As a child, love had proved an elusive acquisition in his life, found only occasionally in the culverts and shadows of a troubled family upbringing. However, instead of being hardened, he was sensitized to kind, humane values in both art and people. For this reason, I suspect the title of Galeano’s The Book of Embraces, which he brought to my attention, had caught his eye.
When I started reading the book, I remember being surprised that this somewhat apolitical individual had recommended a book by an avowed political leftist. But after finishing it, there was no surprise. As a writer, Galeano had a way of transcending the usual limits of political or historical narrative. In his incisive, often bitingly ironic stories and social criticism, there was also at work an expressively humane and poetic voice, one that touched some universal note of what it meant to be human. This was a writer with the capacity to educate, persuade, and inspire, to touch both the heart and the mind.
If Karl Marx and Friedrich Engels rescued socialism from the utopian clouds, Galeano liberated anti-capitalist writing from the impression that it’s all written by committee. He reminded us there’s no rule that “serious” socialist journalism of necessity must equate with dry, flattened political writing where everyone sounds like everyone else. A writer of Galeano’s caliber could instead cultivate the critical imagination, breaking the spell of that manufactured reality that asserts there is no alternative to an unjust status quo.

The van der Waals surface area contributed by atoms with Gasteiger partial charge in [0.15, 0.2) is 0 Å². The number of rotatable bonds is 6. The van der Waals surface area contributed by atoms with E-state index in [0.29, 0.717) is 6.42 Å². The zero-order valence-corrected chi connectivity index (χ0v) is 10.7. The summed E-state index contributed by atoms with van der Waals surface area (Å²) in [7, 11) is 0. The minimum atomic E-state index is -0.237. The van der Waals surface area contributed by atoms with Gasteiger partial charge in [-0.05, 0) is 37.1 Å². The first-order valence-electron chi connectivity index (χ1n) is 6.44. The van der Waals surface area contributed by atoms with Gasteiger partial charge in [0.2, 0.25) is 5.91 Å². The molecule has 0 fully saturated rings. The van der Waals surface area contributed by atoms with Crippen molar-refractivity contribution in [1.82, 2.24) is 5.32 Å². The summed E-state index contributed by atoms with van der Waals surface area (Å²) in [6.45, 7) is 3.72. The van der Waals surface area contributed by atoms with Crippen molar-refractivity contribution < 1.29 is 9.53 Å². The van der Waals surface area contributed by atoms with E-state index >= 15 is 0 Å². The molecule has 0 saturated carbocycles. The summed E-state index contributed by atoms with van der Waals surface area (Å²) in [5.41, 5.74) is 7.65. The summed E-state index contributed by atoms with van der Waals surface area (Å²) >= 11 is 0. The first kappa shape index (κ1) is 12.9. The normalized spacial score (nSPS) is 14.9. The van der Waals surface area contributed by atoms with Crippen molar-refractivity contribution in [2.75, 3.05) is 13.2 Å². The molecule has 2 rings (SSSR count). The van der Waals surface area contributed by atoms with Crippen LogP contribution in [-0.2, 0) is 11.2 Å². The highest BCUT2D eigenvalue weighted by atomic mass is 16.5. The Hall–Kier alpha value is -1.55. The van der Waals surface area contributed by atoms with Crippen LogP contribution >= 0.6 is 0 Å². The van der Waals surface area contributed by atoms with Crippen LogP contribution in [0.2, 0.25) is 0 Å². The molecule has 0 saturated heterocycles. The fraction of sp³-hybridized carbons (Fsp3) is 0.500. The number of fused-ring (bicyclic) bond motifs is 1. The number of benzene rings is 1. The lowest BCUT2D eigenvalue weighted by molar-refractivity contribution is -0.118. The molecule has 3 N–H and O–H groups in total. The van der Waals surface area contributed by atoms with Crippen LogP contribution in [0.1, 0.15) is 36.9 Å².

In such creative hands, another world was always possible.
A Culture in Decline
Today, the dream that another world—an alternative to the capitalist status quo—is possible could be considered the beginning of wisdom. In the United States, extremes of wealth and poverty have been normalized. The national surveillance state has been normalized. The heavy heel of militarized police and mass incarceration has been normalized. A corrosive violence is everywhere, wearing at the hearts of the many people who just want to live in peace and community.